>   laryngeal area. Introduction of either water or milk produced apnea,
>   bradycardia, and hypertension. Swab application of test fluids to the
>   laryngeal epithelium produced similar responses. The reflex could be
>   interrupted by flushing the laryngeal region with saline, by cutting
>   the superior laryngeal nerves (SLN) or by anesthetizing the laryngeal
>   epithelium with lidocaine. Electrical stimulation of SLN elicited
>   identical responses. Respiratory inhibition by the reflex was
>   enhanced following central depression with chloralose and overridden
>   by administration of the respiratory stimulant, aminophylline. The
>   relative potency of the laryngeal reflex was estimated to be
>   equivalent to about 40% of the dose of chloralose which produced
>   permanent respiratory arrest. It is concluded that in circumstances
>   where respiratory drive is reduced the laryngeal inhibitory reflex is
>   capable of caused persistent apnea and asphyxial death in the young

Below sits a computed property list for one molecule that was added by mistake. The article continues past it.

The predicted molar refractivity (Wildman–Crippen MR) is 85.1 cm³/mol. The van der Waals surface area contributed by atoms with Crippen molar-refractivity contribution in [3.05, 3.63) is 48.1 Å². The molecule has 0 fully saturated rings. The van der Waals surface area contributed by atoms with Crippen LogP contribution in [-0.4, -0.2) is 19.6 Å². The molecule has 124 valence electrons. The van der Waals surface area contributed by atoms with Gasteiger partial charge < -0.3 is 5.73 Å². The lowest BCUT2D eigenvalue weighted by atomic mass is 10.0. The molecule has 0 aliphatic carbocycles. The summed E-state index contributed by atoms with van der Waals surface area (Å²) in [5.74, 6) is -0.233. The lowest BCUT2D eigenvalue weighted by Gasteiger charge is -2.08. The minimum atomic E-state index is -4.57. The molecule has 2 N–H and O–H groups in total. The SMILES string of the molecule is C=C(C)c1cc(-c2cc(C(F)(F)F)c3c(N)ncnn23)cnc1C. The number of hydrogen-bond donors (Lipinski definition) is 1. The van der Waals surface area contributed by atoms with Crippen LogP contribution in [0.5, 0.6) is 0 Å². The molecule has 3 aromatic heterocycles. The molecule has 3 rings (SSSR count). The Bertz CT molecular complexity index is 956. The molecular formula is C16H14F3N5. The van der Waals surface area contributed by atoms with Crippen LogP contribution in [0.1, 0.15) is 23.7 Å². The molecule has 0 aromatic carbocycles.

>   piglet.
>   PMID: 18025, UI: 77219523
>     ________________________________________________________________
>   Other Formats: [Citation Format] [MEDLINE Format]
>   Links: [102 medline neighbors]
>   Rev Bras Pesqui Med Biol 1976 Dec;9(5-6):229-37
>Lethal effect of the serotonin-xylocaineR association in ganglion-blocked
>    Valle LB, Oliveira-Filho RM, Armonia PL, Saraceni G Jr, Nassif M, De 
>Lucia R
>   In rats anestetized with urethane and under ganglionic blockade by
>   hexamethonium (20 mg/kg, i.v.), the i.v. injection of serotonin (60
>   mug/kg) determined apnea, ECG alterations and a brief hypotensive
>   response which is similar to that as elicited when 5-HT is given to
>   intact rats. During the hypertension which follows that initial
>   response, apnea is still present along with more severe ECG changes.
>   After that, blood pressure falls into a prolonged hypotension, which
>   is invariably accompanied by death. Neither norepinephrine, nor
>   respiratory analeptics (CoramineR, RemeflinF) were able to prevent
>   the fatal outcome. Only artificial respiration was found to be useful
>   in some instances. It was concluded that the association serotonin
>   plus lidocaine becomes lethal when given to ganglion-blocked rate,
>   and this toxic effect can be ascribed mainly to the respiratory
>   depressor activity of the drugs.
>   PMID: 1013401, UI: 77103742
>     ___________________________
>   Z Orthop Ihre Grenzgeb 1974 Oct;112(5):1053-62